If you're unsure about how to cook with peppers, start with bell peppers. They're tame, sweet and usually very mild with little heat. They commonly come in red, green, yellow and orange, so you can add the color you love best to your meal. You can enjoy these peppers raw as a snack or add them to dishes like fajitas and salads or mild condiments.
These peppers have an earthy flavor akin to a green bell pepper but come with a little more heat, mild to medium rather than sweet and crisp. Additionally, unlike bell peppers, poblanos are rarely eaten raw and are much better roasted or cooked into a dish or sauce like a Chili Relleno. This stuffed pepper dish is a great opportunity to try your hand at cooking with poblanos.
You're probably most familiar with this type of pepper, but do you know what to do with jalapeños? This common chili pepper tastes similar to a bell pepper but adds heat from medium to hot. It's versatile and used in almost every Tex-Mex dish to add flavor and heat in salsas, oils, guacamole and even margaritas!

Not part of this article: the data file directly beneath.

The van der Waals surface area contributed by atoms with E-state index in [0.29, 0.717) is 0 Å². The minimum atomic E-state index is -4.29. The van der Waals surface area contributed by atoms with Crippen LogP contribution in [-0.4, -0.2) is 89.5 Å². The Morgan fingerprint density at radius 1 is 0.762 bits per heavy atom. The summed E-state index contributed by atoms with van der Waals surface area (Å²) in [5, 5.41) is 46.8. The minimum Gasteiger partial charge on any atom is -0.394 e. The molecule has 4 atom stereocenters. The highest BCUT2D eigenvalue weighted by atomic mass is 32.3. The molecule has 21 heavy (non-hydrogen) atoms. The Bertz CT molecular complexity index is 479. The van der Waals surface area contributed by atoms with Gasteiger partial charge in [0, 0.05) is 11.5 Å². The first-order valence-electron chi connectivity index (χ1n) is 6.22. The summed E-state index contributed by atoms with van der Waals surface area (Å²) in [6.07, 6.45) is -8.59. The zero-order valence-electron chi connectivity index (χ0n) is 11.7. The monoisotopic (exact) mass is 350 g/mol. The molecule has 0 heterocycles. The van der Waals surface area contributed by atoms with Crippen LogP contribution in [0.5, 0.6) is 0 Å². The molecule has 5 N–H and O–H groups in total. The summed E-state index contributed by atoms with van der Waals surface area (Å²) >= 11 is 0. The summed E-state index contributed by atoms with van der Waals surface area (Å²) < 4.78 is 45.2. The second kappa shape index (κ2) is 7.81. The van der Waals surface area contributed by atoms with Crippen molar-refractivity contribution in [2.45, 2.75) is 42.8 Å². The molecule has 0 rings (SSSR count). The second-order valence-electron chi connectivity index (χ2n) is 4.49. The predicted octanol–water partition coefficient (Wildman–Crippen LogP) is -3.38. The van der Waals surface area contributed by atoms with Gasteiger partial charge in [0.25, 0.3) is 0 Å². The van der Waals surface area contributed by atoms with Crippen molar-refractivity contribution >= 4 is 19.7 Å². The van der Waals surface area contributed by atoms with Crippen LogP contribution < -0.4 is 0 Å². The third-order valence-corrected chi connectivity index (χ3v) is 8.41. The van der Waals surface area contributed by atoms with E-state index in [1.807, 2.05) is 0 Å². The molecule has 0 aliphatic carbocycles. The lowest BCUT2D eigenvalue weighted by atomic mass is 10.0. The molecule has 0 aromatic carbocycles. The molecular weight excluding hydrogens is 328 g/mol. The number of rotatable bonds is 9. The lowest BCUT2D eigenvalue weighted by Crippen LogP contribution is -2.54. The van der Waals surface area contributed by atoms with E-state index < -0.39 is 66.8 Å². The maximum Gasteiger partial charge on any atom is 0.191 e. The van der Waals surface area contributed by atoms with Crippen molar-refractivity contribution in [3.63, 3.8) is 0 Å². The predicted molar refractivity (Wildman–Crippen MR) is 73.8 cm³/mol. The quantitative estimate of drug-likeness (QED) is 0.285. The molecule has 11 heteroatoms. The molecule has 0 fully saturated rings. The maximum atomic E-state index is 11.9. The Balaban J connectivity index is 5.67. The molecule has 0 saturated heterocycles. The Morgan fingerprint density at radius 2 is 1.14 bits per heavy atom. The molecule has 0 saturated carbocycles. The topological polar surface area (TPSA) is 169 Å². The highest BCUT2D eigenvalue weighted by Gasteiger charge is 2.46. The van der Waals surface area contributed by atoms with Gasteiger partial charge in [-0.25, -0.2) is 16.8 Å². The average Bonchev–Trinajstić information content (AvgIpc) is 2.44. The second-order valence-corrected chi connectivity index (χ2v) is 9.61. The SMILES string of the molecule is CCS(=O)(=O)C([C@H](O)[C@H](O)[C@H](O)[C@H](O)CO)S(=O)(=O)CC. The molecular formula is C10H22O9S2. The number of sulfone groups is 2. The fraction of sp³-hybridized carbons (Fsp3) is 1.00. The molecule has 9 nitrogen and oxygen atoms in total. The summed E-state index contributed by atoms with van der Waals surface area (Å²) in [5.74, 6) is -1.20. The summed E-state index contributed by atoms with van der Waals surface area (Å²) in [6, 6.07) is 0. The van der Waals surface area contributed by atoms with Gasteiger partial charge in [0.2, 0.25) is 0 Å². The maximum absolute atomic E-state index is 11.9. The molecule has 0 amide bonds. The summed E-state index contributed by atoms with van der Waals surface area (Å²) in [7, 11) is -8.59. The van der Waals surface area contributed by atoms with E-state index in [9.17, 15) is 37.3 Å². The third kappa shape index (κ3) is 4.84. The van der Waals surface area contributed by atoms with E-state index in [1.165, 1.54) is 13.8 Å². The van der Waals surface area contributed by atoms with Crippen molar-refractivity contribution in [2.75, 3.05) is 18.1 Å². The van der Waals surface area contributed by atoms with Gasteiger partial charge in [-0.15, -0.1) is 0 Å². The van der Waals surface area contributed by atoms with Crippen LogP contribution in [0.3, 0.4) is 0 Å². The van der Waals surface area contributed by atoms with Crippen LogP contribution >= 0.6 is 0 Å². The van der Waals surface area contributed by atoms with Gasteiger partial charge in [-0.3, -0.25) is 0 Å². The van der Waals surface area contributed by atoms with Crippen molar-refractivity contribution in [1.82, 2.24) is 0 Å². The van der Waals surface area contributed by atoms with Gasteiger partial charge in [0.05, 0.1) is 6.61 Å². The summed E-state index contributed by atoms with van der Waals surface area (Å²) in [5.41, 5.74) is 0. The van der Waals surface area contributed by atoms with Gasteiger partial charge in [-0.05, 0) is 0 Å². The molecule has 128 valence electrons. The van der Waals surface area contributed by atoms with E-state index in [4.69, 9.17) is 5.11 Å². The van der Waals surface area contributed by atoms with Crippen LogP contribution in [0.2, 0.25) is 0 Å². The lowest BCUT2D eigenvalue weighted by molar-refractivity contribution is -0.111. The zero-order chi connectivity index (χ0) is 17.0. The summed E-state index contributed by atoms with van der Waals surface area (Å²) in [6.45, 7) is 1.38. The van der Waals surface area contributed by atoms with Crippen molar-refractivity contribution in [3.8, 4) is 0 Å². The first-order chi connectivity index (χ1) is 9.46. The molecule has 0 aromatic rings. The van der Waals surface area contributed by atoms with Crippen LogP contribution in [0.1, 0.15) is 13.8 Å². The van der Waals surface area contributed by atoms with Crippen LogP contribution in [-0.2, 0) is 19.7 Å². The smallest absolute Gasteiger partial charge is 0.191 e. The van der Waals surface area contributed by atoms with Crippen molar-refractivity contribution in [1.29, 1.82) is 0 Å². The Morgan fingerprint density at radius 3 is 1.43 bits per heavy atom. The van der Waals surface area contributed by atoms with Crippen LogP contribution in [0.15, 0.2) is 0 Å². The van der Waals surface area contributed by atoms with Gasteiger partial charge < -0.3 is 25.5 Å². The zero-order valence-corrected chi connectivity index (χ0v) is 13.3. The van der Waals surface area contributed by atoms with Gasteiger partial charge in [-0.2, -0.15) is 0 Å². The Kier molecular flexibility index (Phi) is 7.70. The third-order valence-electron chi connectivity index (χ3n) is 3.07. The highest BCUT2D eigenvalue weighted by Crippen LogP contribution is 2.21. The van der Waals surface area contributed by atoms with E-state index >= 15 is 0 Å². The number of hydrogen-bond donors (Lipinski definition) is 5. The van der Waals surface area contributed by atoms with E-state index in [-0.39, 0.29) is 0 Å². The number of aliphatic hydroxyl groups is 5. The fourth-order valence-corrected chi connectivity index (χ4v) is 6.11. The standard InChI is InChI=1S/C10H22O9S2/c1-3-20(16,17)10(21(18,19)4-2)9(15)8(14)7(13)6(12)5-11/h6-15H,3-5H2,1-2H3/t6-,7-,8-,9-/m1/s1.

These are spicier versions of jalapeños with a heat level of hot. Use them in the same way you would a jalapeño when you're ready to kick your dishes up a notch. If you're serving up a dish to a new guest, make sure to let them know it's going to be spicy!
Boo! There's a reason these peppers are named after a spooky spirit ... they have a habit of taking you by surprise. At first bite, you may enjoy a fruity, sweet flavor, but then the heat jumps out, startling many unaware tasters. The heat level is scorching. That's why these peppers are often used for hot sauces. Be conscientious of guests who don't eat hot food regularly; let them know ghost peppers are included in your recipe.